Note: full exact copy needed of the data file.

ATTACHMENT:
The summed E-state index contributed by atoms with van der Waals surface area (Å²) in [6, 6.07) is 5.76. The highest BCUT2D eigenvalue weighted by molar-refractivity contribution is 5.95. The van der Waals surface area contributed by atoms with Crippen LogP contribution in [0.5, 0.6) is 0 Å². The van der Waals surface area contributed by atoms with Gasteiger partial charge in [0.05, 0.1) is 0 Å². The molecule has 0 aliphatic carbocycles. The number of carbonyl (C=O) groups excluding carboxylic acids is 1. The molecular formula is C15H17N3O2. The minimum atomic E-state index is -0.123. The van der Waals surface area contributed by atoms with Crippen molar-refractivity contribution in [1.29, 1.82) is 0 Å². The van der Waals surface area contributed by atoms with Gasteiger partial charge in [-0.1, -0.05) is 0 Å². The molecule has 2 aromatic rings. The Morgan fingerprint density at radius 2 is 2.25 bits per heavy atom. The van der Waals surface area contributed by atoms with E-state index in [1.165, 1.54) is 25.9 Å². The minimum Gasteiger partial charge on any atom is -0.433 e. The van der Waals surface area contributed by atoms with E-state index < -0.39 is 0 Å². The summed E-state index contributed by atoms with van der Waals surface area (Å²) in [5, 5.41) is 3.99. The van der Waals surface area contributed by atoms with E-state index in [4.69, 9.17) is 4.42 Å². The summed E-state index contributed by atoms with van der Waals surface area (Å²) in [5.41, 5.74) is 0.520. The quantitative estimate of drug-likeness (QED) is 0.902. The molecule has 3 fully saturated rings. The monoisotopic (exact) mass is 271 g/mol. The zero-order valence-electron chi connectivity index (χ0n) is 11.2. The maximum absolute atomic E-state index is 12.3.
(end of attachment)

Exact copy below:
The summed E-state index contributed by atoms with van der Waals surface area (Å²) in [6, 6.07) is 5.76. The highest BCUT2D eigenvalue weighted by molar-refractivity contribution is 5.95. The van der Waals surface area contributed by atoms with Crippen LogP contribution in [0.5, 0.6) is 0 Å². The van der Waals surface area contributed by atoms with Gasteiger partial charge in [0.05, 0.1) is 0 Å². The molecule has 0 aliphatic carbocycles. The number of carbonyl (C=O) groups excluding carboxylic acids is 1. The molecular formula is C15H17N3O2. The minimum atomic E-state index is -0.123. The van der Waals surface area contributed by atoms with Crippen molar-refractivity contribution in [1.29, 1.82) is 0 Å². The van der Waals surface area contributed by atoms with Gasteiger partial charge in [-0.1, -0.05) is 0 Å². The molecule has 2 aromatic rings. The Morgan fingerprint density at radius 2 is 2.25 bits per heavy atom. The van der Waals surface area contributed by atoms with E-state index in [1.165, 1.54) is 25.9 Å². The minimum Gasteiger partial charge on any atom is -0.433 e. The van der Waals surface area contributed by atoms with E-state index < -0.39 is 0 Å². The summed E-state index contributed by atoms with van der Waals surface area (Å²) in [5, 5.41) is 3.99. The van der Waals surface area contributed by atoms with E-state index in [4.69, 9.17) is 4.42 Å². The summed E-state index contributed by atoms with van der Waals surface area (Å²) in [5.41, 5.74) is 0.520. The quantitative estimate of drug-likeness (QED) is 0.902. The molecule has 3 fully saturated rings. The monoisotopic (exact) mass is 271 g/mol. The zero-order valence-electron chi connectivity index (χ0n) is 11.2. The maximum absolute atomic E-state index is 12.3.